Social dynamics for girls at dress-code schools

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Social dynamics for girls at dress-code schools

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So lots of parents wonder if uniforms are going to solve the social problems and conflicts that kids get into and unfortunately that's not true, it's not a magic bullet. It's important for kids to have standards about how they look and how they wear, how they conduct themselves in schools so if you want to think about uniforms to add starting place and then in top of that, think about you and your child conduct some sorts of ways that you can be proud of at school no matter what they're wearing. Lots of times you can see where children are in the social strata on the school based on how they wear their uniforms. So uniforms are not the magic bullet it's really a way of also looking at your child and saying; how about they feel about the rules about the school? And do they want to be a part of the rules or they want to be in line with the rules or do they want to be constantly bucking against the rules? They're constantly bucking against the rules with their uniform that's actually an indication to you of how they're presenting themselves at school.

View Rosalind Wiseman 's video on Social dynamics for girls at dress-code schools...

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Rosalind Wiseman

Author & Educator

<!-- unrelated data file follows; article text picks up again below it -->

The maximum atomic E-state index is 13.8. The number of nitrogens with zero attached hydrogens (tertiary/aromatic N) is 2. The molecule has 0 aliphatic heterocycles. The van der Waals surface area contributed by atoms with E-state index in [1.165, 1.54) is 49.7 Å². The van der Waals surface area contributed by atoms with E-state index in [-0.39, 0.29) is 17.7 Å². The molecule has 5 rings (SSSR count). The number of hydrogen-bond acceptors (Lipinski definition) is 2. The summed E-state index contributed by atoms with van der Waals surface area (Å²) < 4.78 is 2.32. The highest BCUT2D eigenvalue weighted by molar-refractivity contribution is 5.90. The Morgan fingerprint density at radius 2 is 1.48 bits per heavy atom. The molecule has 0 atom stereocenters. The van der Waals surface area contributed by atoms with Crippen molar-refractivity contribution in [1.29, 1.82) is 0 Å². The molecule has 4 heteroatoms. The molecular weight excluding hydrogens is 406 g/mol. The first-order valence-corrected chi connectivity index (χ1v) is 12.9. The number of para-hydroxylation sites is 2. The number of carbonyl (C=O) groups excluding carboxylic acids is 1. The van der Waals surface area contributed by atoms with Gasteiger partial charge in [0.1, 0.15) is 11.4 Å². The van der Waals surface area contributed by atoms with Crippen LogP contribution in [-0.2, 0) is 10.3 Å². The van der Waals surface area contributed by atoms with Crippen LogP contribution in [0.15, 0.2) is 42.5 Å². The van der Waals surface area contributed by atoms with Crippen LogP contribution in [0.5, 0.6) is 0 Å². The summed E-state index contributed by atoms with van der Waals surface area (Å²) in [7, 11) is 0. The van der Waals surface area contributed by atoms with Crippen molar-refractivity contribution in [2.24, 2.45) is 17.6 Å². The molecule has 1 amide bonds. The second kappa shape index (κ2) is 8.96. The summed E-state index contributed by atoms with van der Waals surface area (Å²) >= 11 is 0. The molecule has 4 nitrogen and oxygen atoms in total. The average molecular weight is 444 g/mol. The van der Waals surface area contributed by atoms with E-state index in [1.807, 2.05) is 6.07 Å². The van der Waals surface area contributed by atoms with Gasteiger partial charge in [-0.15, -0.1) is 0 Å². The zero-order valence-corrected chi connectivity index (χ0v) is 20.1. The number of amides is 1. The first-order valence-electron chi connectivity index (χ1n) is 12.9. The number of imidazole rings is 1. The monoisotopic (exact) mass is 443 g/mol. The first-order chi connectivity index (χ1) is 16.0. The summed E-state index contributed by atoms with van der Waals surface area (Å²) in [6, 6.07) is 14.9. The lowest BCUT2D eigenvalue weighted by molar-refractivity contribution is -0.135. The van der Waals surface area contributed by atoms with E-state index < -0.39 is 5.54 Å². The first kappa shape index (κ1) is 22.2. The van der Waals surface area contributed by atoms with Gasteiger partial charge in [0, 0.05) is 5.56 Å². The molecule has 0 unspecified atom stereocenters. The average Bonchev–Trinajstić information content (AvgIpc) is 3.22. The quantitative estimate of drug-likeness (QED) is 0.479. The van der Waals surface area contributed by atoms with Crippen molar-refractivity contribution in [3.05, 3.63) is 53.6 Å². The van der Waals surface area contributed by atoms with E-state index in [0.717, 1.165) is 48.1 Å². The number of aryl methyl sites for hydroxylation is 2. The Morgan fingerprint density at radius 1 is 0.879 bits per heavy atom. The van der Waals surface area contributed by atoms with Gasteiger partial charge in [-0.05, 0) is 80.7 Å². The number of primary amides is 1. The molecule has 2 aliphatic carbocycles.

Rosalind Wiseman is an internationally recognized expert on children, teens, parenting, bullying, social justice, and ethical leadership. Rosalind is the author of Queen Bees and Wannabes: Helping Your Daughter Survive Cliques, Gossip, Boyfriends, and the New Realities of Girl World, the groundbreaking, fully-revised edition of her bestselling book that was the basis for the movie Mean Girls. Her follow-up book, Queen Bee Moms and Kingpin Dads, addresses the social hierarchies and conflicts among parents and is now being made into a major motion picture by New Line Cinema. In 2010, Rosalind published the  young adult novel Boys, Girls, & Other Hazardous Materials, which was recognized by the American Library Association as one of their Most Popular Paperbacks for Young Adults.  She is now writing a set of companion books for boys and their parents, scheduled for publication in the Fall of 2013. In addition, Rosalind has written the Owning Up Curriculum, a comprehensive social justice program for grades 6-12 which is in widespread use across the country.  She writes the monthly “Ask Rosalind” column in Family Circle magazine, and is regular contributor to several blogs and websites. Also, Rosalind is a spokesperson for LG’s Text-Education Council that aims to inform parents about responsible monitoring of teen cell phone usage. Each year Rosalind works with tens of thousands of students, educators, parents, counselors, coaches, and administrators to create communities based on the belief that each person has a responsibility to treat themselves and others with dignity. In 2011, she was one of the principal speakers at the White House Summit on Bullying.  Other audiences have included the American School Counselors Association, International Chiefs of Police, American Association of School Administrators, and countless schools throughout the U.S. and abroad. National media regularly depends on Rosalind as the expert on ethical leadership, media literacy, and bullying prevention.  She is a consultant for Cartoon Network’s Speak Up, Stop Bullying campaign. She is a frequent guest on the Today Show, Anderson Cooper 360 and Dateline.  She has been profiled in The New York Times, People, Los Angeles Times, Chicago Tribune, Washington Post, USA Today, Oprah, Nightline, CNN, Good Morning America, and National Public Radio affiliates throughout the country. Rosalind holds a Bachelor of Arts in Political Science from Occidental College. She lives in Washington D.C. with her husband and two sons.

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